Berenson v. French

Citation159 N.E. 909,262 Mass. 247
Decision Date10 January 1928
CourtUnited States State Supreme Judicial Court of Massachusetts


Appeal from Superior Court, Suffolk County.

Bill in equity by Arthur Berenson against Asa P. French for an injunction and to require defendant to deliver a release to plaintiff. From an interlocutory decree adjudging defendant's plea to be sufficient in law and from an order denying plaintiff's motion for reargument and from a final decree for defendant, plaintiff appeals. Interlocutory decree, order, and final decree affirmed.

C. F. Choate, Jr., of Boston, and R. Wait, of Medford, for appellant.

E. O. Proctor, of Boston, for appellee.


It appears from the allegations of the bill as amended that the plaintiff, acting as counsel for certain minority stockholders of the New York, New Haven & Hartford Railroad Company, brought a suit in equity in the District Court of the United States for the Southern District of New York against some of the former directors of the company to recover moneys alleged to be due the company because of their personal misconduct. The plaintiff, in conducting the litigation, was assisted by the defendant, also a member of the bar. During the proceedings engotiations for a settlement were begun and through the sole efforts of the plaintiff a large amount of money was obtained in settlement from the defendants for the benefit of the company. While negotiations were pending, and with knowledge that a settlement would be effected, the plaintiff and the defendant-together with other persons, all counsel associated with them-entered into an agreement under seal on December 20, 1920, which, omitting the preamble, described the litigation and the services of the plaintiff and his associate counsel, including the defendant; and the expectation of the parties that $2,500,000 was to be received in settlement of the litigation, and set forth the following agreements:

(1) The said Arthur Berenson shall prepare and file with the court a petition for the allowance of counsel fees, disbursements, costs, expenses and any other proper allowances, which petition shall be joined in, assented to or otherwise acted upon as may be required, by the other parties hereto and the parties agree that said petition shall be for a sum not less than one-third of the amount of the settlement. In the event that the parties are required by the rules of court or otherwise by law to make separate applications for the aforesaid allowances, such applications shall be made by each party and any sums allowed by the court shall be pooled by all the parties and placed in a common fund upon the agreements hereinafter set forth. The parties agree to render all necessary assistance in the preparation and presentation of the aforesaid petition or petitions.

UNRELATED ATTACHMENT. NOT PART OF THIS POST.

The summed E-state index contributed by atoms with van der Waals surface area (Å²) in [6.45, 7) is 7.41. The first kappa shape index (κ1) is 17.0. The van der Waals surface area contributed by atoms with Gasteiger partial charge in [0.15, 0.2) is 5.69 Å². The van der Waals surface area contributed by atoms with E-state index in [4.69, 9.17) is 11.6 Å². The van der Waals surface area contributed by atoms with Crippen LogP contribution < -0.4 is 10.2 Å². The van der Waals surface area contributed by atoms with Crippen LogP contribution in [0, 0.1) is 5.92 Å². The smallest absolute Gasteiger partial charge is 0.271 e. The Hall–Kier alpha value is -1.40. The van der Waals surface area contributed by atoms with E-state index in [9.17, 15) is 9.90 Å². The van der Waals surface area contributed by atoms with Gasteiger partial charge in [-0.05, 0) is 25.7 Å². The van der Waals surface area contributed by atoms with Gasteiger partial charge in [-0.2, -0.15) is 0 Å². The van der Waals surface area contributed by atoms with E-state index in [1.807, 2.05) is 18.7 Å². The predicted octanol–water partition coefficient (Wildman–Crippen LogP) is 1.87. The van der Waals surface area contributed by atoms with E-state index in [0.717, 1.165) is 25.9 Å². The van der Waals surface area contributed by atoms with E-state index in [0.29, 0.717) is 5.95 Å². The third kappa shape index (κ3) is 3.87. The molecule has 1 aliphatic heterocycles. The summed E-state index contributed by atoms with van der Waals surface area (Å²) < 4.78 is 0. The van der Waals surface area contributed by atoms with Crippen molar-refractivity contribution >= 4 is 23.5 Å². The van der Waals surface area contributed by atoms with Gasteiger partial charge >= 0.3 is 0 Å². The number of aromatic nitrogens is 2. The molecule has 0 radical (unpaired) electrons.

(2) The parties agree to and do hereby constitute and appoint Arthur Berenson their true and lawful attorney for the purpose of collecting the allowance or allowances and for that purpose he may execute, sign, seal, acknowledge and deliver for and in their behalf or any of them due acquittances, releases or any other written instrument under seal or otherwise as may be required.

(3) Out of the allowances which may be made by the court and when the same shall have been received by Arthur Berenson, he shall pay all disbursements, expenses, charges and any other claims and any sum or sums which the court shall by its decree require and there shall also be paid the following sums in full and final payment for all services rendered by them or each of them as aforesaid, to wit:

Asa P. French, twenty-five thousand dollars.

Francis P. Garland, twenty-five thousand dollars.

Frank M. Swacker, thirty-five thousand dollars.

‘The said Arthur Berenson shall pay Lawrence Berenson and Bernard Berenson such sums as shall be agreed upon by them and said Lawrence Berenson and Bernard Berenson do hereby release said French, Garland and Swacker of and from all claims whatsoever. Upon the payment to the parties hereto of all the sums which shall or may be due them hereunder they shall execute and deliver to Arthur Berenson releases in full of all damands.

(4) In the event that the said Arthur Berenson shall deem the said allowance or allowances unsatisfactory in amount or otherwise, the said French, Garland and Swacker shall not receive the aforesaid sums but they shall meet and determine what amounts be paid to said French, Garland and Swacker, having regard to all the recitals and agreements herein contained, the amount which the court has allowed and all of the surrounding circumstances and facts and if the parties cannot then agree, the matter shall be referred to Judge Hough of the United States District Court or to any other person whom he shall appoint as an arbitrator, the decision of either to be final and binding upon all parties hereto as to the amount or amounts which each of them shall receive.